As war map shifts once more, fleeing Syrians face tough choices

BEIRUT (Reuters) - Driven from his hometown in northeast Syria as bombs rained down in a Turkish assault, a Kurdish father worried for his toddler son, who was ill, and accused America of betraying the Kurds in the region.

Agid Meshmesh escaped from the mainly Kurdish border town of Kobani on Monday after he couldn't get food or diapers for his son, who was battling a severe infection.

"Life stopped; the doctors all fled," Meshmesh, 29, told Reuters by phone from the nearby town of Manbij, where he was staying with his wife and son. "We're fleeing, but we don't know where to go."

He called the Turkish military move on the region "a catastrophe," and he criticized Washington for abandoning Kurdish fighters in northeast Syria, leaving the region at the mercy of Turkish troops and seeking help from Syria and Russia.

His hometown, Kobani, was the birthplace of a U.S.-Kurdish military alliance some five years ago, when Washington intervened with air strikes to help Kurdish fighters turn the tide against Islamic State. That made the U.S. pullout even more bitter.

"The Americans couldn't do a thing for us," he said. "It was an American betrayal of northeast Syria and the Kurdish people.... They left us between the jaws of a pincer."

Caught in the crossfire, Meshmesh and his family are waiting, helplessly, to see how the shifting web of rivalries and alliances plays out in the tangled battlefield of northeastern Syria, which the Kurdish YPG militia controls.

The past week has redrawn the map of Syria yet again after more than eight years of war. Washington's move to pull out of the region, opening the way for Ankara's offensive, left Kurdish forces scrambling for protection. So the Kurds invited in the Syrian army and its ally Russia.

Meshmesh said he would rather have Syrian troops take his hometown than see it fall to Turkish forces -- which he fears would make him a target for his Kurdish ethnicity. Turkey launched the operation in the region to target the YPG, which it brands a threat to Turkey.

The ethnically mixed northeast region is home to up to 2 million people, including Kurds, Arabs, Assyrians and others, many of them uprooted from other parts of Syria.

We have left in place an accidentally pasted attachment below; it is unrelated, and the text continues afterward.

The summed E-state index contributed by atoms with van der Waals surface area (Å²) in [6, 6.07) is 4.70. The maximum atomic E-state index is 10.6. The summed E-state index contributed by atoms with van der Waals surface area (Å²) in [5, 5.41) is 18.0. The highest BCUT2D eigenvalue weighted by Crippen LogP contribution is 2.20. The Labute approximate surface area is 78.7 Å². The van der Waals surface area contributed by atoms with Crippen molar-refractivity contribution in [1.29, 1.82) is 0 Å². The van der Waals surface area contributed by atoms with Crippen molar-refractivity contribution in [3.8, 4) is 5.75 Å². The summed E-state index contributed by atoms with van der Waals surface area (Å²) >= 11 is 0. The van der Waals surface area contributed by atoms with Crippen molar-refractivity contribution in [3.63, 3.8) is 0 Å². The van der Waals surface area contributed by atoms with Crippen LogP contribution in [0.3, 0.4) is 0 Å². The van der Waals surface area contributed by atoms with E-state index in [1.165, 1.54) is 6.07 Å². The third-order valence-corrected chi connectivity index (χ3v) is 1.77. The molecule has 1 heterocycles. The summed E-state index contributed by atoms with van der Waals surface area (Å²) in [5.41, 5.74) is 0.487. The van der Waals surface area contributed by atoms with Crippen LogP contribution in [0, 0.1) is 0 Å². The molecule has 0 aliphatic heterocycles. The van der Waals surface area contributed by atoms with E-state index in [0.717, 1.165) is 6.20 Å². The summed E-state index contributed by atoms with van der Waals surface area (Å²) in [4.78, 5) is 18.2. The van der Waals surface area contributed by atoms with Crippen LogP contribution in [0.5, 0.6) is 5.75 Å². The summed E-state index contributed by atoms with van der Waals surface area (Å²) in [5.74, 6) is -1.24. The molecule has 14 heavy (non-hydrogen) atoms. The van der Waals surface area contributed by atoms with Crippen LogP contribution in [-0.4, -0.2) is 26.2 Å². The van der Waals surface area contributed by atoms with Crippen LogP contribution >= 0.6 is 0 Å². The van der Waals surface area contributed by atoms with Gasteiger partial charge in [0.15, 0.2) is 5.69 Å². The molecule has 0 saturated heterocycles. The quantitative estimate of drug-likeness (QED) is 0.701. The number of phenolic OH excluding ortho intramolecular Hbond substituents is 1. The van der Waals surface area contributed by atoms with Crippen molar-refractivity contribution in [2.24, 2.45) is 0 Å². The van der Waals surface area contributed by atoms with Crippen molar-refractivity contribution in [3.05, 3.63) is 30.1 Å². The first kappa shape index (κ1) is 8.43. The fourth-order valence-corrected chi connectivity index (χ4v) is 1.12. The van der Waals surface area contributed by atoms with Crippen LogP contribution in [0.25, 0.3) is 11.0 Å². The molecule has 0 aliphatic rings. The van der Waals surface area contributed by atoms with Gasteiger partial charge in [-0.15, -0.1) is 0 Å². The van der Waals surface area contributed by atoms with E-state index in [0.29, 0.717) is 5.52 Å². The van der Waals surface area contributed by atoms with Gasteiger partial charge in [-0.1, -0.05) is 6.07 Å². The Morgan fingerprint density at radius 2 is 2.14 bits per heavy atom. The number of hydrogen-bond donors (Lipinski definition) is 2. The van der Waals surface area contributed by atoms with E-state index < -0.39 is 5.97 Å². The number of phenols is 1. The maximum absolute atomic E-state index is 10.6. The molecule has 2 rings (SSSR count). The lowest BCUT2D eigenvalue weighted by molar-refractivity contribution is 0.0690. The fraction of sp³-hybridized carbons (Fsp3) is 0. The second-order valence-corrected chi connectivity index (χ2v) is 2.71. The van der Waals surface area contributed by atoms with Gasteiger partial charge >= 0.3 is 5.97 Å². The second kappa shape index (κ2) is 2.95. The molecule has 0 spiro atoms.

The Syrian army’s deployment raises questions about the fate of a region where the YPG and its local allies have carved out self-rule for years.

Making matters even more fraught, the humanitarian group Médecins Sans Frontières (Doctors Without Borders) announced Tuesday that it had suspended most of its activities in the region and evacuated all its international staff.

Meshmesh said the new reality on the ground could pose a threat for people who had evaded mandatory military service or Kurdish activists who are wanted by the government.

For him, that paled in comparison to the Turkish incursion. "It is an existential problem," he said.

"I'm proud to be Syrian," he said. "I prefer the Syrian government ... even if it may weaken the rights and dreams that were built in the past eight years."

But with territory shifting hands at lightning speed and a new exodus unfolding, Syrians must weigh up tough choices over where to seek shelter.

In the city of Raqqa farther south, a young Syrian Arab man hid in his home Tuesday, frantically following the news, worried about the prospect of Syrian government forces coming back.

"I'm living in a state of terror. I can't sleep at night," said the opposition activist, who is in his 20s and didn't want to give his name because he is afraid of retribution. "I don't know what I'm going to do."

He has remained in his city since early in the war even as its rulers shifted from rebels opposed to President Bashar al-Assad's rule to Islamic State militants and then to Kurdish fighters. But now he fears a return of state rule because of his past work with local outlets and activists opposed to Assad.

Syrian Kurdish leaders have said the deal with Damascus involves only army troops deploying at the border, and there has been no official comment from the Syrian government.

But the activist and a second Raqqa resident said they still worried that Kurdish forces would cut a deal with Damascus and hand over Raqqa.

Some in the city who support Damascus rallied on Monday, calling for a return of its rule and carrying photos of Assad for the first time in years, he said.

If it comes to it, his siblings, like many others, would have no problem staying in Raqqa, so he would have to find a way out alone, he said.

He hopes to get smuggled into territory in the north under the control of mainly Sunni Arab Syrian rebels funded and trained by Turkey, a swathe of Syria where Turkish forces are stationed. For now, though, he is waiting to see what happens.

The activist said he had heard from relatives in the north that some rebels had been looting and acting inappropriately but he would feel safer there than under state rule.

"Listen, nobody is good -- they're all criminals," he said. "But some are easier than others."

(Editing by Kari Howard)

10/15/2019 21:14

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